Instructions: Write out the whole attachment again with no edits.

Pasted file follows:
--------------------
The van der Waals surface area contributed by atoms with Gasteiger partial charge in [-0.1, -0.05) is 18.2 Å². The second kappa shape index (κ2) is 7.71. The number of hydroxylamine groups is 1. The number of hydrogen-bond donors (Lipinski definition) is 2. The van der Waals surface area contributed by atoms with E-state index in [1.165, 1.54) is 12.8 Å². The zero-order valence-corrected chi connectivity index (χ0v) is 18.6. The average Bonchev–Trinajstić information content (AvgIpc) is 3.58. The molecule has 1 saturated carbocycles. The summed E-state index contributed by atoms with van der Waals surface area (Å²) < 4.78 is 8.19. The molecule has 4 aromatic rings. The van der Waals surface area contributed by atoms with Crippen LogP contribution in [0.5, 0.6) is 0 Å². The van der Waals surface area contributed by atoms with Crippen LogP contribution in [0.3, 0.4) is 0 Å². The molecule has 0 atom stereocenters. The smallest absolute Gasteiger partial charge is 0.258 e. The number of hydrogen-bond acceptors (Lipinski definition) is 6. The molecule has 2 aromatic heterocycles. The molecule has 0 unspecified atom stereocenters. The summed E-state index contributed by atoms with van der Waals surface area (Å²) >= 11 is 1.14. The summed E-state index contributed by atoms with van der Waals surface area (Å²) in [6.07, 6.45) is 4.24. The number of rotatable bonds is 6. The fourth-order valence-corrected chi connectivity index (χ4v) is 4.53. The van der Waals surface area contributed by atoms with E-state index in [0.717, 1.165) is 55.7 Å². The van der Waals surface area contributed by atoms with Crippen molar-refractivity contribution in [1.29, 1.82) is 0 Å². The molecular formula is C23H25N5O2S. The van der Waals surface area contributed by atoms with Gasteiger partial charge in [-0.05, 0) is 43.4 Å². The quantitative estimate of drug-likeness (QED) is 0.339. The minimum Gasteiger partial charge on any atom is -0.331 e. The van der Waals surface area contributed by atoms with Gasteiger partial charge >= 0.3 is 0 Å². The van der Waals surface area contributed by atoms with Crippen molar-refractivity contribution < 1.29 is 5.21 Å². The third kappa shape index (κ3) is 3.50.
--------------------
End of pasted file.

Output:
The van der Waals surface area contributed by atoms with Gasteiger partial charge in [-0.1, -0.05) is 18.2 Å². The second kappa shape index (κ2) is 7.71. The number of hydroxylamine groups is 1. The number of hydrogen-bond donors (Lipinski definition) is 2. The van der Waals surface area contributed by atoms with E-state index in [1.165, 1.54) is 12.8 Å². The zero-order valence-corrected chi connectivity index (χ0v) is 18.6. The average Bonchev–Trinajstić information content (AvgIpc) is 3.58. The molecule has 1 saturated carbocycles. The summed E-state index contributed by atoms with van der Waals surface area (Å²) < 4.78 is 8.19. The molecule has 4 aromatic rings. The van der Waals surface area contributed by atoms with Crippen LogP contribution in [0.5, 0.6) is 0 Å². The van der Waals surface area contributed by atoms with Crippen LogP contribution in [0.3, 0.4) is 0 Å². The molecule has 0 atom stereocenters. The smallest absolute Gasteiger partial charge is 0.258 e. The number of hydrogen-bond acceptors (Lipinski definition) is 6. The molecule has 2 aromatic heterocycles. The molecule has 0 unspecified atom stereocenters. The summed E-state index contributed by atoms with van der Waals surface area (Å²) >= 11 is 1.14. The summed E-state index contributed by atoms with van der Waals surface area (Å²) in [6.07, 6.45) is 4.24. The number of rotatable bonds is 6. The fourth-order valence-corrected chi connectivity index (χ4v) is 4.53. The van der Waals surface area contributed by atoms with E-state index in [0.717, 1.165) is 55.7 Å². The van der Waals surface area contributed by atoms with Crippen molar-refractivity contribution in [1.29, 1.82) is 0 Å². The molecular formula is C23H25N5O2S. The van der Waals surface area contributed by atoms with Gasteiger partial charge in [-0.05, 0) is 43.4 Å². The quantitative estimate of drug-likeness (QED) is 0.339. The minimum Gasteiger partial charge on any atom is -0.331 e. The van der Waals surface area contributed by atoms with Gasteiger partial charge >= 0.3 is 0 Å². The van der Waals surface area contributed by atoms with Crippen molar-refractivity contribution < 1.29 is 5.21 Å². The third kappa shape index (κ3) is 3.50.